Redescription of the ocellus-bearing cuskeel Neobythites kenyaensis (Ophidiidae), with new Southeast African records and remarks on intraspecifíc morphological and colour variation

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Neobythites kenyaensis, a cuskeel (Ophidiidae) with two ocelli on the dorsal fin, is redescribed based on 33 meristic, body shape, colour, and otolith characters obtained from 15 specimens, 12 of which were studied for the first time. Nine of the 12 new specimens were collected during a research cruise off Mozambique together with vouchered colour photographs made on board when the fish were still fresh. Two specimens were collected off Natal, South Africa, one of them only available as a fresh colour photograph and one specimen off Dar es Salaam, Tanzania. Accordingly, while M kenyaensis was only known from Kenya and northernmost Tanzania (Zanzibar) since its description in 1995, we proved now its continuous distribution along the entire SE African coast from off Ras Ngomeni, Kenya, to off Durban, South Africa, at depths of 238-457 m. Neobythites kenyaensis is rather unique among the 54 species of its genus in possessing an ocellus positioned near the dorsal-fin origin (anterior ocellus) which it shares only with the West-Pacific N. longiventralis and West-Atlantic N. ocel-latus. It differs from the latter in the following characteristics: second, central ocellus more posteriorly placed on dorsal fin, more precaudal vertebrae (13 vs. 12), less developed gill rakers (8-10 vs. 14-16), shorter head (19.5-20.5 vs. 21.5-23.5% SL), and shorter pelvic fins (9.9-12.0 vs. 16.0-21.5% SL). Both species differ clearly from N. longiventralis in having a much shorter pelvin fin (9.9-215 vs. 32.0-34.% SL). The central ocellus-spot size, determined by the number of rays covered by the ocellus spot, varies considerably in N. kenyaensis and reaches the largest size reported for any ocellus-bearing Neobythites species. This character is strongly and positively correlated with both latitude and depth, suggesting gradual differentiation processes among adjacent populations or subpopulations. Another finding reported for the first time in Ophidiidae is the significant correlation of three otolith measurements with fish size (SL) in N. kenyaensis.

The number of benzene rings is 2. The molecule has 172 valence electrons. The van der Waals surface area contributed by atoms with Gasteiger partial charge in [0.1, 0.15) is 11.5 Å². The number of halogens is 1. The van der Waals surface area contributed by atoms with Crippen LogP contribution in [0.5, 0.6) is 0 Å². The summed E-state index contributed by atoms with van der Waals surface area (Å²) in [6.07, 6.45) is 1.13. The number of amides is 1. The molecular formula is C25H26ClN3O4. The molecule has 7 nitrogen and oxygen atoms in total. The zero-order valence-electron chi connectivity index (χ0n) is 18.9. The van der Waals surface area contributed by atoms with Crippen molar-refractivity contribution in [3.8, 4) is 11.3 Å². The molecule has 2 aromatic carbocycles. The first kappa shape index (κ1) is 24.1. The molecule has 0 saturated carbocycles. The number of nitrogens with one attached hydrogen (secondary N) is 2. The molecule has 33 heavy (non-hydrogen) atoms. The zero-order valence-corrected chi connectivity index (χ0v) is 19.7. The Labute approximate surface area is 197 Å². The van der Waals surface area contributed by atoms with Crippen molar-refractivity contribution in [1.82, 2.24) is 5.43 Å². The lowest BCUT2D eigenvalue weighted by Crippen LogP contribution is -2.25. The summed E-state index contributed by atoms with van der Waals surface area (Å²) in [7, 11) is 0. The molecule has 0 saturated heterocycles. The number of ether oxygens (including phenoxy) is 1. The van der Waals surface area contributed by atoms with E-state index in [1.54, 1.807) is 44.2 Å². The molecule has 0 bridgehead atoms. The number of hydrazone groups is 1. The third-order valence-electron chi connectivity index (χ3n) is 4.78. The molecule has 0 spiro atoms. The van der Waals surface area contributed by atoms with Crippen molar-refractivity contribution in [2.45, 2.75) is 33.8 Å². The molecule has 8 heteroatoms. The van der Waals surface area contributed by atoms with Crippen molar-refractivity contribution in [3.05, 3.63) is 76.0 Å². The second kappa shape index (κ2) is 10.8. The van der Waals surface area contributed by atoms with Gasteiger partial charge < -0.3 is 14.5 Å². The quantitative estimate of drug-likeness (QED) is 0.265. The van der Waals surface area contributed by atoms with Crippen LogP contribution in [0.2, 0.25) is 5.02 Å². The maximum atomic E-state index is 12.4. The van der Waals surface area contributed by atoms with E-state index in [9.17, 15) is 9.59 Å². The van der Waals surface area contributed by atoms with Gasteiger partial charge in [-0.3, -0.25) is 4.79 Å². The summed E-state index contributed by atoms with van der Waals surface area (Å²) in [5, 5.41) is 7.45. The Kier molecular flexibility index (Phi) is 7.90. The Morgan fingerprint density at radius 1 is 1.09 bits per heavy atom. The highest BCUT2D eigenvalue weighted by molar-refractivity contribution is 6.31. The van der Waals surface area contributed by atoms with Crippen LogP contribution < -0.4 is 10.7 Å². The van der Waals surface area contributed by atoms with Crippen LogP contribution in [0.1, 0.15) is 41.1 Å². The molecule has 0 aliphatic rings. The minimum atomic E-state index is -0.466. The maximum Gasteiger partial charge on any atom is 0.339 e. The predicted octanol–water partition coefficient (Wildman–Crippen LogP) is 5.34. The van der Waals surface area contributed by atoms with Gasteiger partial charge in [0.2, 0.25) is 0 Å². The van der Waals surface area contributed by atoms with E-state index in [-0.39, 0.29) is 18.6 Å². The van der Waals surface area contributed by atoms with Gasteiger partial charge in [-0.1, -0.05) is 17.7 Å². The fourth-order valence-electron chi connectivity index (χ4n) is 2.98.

Udgave nummer1
Sider (fra-til)109-116
Antal sider8
StatusUdgivet - 28 feb. 2019

ID: 231199234